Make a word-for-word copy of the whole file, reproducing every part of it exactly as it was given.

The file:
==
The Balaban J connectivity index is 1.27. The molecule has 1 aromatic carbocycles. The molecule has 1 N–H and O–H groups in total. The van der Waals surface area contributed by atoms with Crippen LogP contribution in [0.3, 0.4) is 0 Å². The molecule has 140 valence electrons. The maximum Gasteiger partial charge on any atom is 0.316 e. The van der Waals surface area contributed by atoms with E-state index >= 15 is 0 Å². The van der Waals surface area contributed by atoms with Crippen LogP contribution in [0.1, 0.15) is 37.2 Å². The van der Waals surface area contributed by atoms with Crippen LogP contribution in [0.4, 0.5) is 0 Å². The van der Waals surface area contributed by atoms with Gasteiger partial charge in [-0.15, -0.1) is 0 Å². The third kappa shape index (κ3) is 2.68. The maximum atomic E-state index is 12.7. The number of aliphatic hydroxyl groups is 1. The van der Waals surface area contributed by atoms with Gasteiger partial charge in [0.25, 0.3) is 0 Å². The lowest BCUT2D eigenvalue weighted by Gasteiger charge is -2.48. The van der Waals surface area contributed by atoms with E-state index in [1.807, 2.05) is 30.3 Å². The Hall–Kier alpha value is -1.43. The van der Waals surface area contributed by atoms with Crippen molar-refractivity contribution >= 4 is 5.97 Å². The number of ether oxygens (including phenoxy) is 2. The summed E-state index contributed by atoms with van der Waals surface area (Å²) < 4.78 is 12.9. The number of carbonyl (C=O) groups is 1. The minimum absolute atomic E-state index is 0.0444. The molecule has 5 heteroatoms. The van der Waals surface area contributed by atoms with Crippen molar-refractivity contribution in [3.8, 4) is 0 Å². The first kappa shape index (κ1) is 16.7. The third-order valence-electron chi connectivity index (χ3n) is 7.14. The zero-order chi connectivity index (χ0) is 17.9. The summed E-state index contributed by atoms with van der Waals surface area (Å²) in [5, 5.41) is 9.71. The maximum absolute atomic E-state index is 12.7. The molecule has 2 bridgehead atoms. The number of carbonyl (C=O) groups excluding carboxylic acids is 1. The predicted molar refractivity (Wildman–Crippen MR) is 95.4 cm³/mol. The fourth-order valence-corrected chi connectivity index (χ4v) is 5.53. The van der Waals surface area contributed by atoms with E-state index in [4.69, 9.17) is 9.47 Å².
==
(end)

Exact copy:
The Balaban J connectivity index is 1.27. The molecule has 1 aromatic carbocycles. The molecule has 1 N–H and O–H groups in total. The van der Waals surface area contributed by atoms with Crippen LogP contribution in [0.3, 0.4) is 0 Å². The molecule has 140 valence electrons. The maximum Gasteiger partial charge on any atom is 0.316 e. The van der Waals surface area contributed by atoms with E-state index >= 15 is 0 Å². The van der Waals surface area contributed by atoms with Crippen LogP contribution in [0.1, 0.15) is 37.2 Å². The van der Waals surface area contributed by atoms with Crippen LogP contribution in [0.4, 0.5) is 0 Å². The van der Waals surface area contributed by atoms with Gasteiger partial charge in [-0.15, -0.1) is 0 Å². The third kappa shape index (κ3) is 2.68. The maximum atomic E-state index is 12.7. The number of aliphatic hydroxyl groups is 1. The van der Waals surface area contributed by atoms with Gasteiger partial charge in [0.25, 0.3) is 0 Å². The lowest BCUT2D eigenvalue weighted by Gasteiger charge is -2.48. The van der Waals surface area contributed by atoms with E-state index in [1.807, 2.05) is 30.3 Å². The Hall–Kier alpha value is -1.43. The van der Waals surface area contributed by atoms with Crippen molar-refractivity contribution >= 4 is 5.97 Å². The number of ether oxygens (including phenoxy) is 2. The summed E-state index contributed by atoms with van der Waals surface area (Å²) < 4.78 is 12.9. The number of carbonyl (C=O) groups is 1. The minimum absolute atomic E-state index is 0.0444. The molecule has 5 heteroatoms. The van der Waals surface area contributed by atoms with Crippen molar-refractivity contribution in [3.8, 4) is 0 Å². The first kappa shape index (κ1) is 16.7. The third-order valence-electron chi connectivity index (χ3n) is 7.14. The zero-order chi connectivity index (χ0) is 17.9. The summed E-state index contributed by atoms with van der Waals surface area (Å²) in [5, 5.41) is 9.71. The maximum absolute atomic E-state index is 12.7. The molecule has 2 bridgehead atoms. The number of carbonyl (C=O) groups excluding carboxylic acids is 1. The predicted molar refractivity (Wildman–Crippen MR) is 95.4 cm³/mol. The fourth-order valence-corrected chi connectivity index (χ4v) is 5.53. The van der Waals surface area contributed by atoms with E-state index in [4.69, 9.17) is 9.47 Å².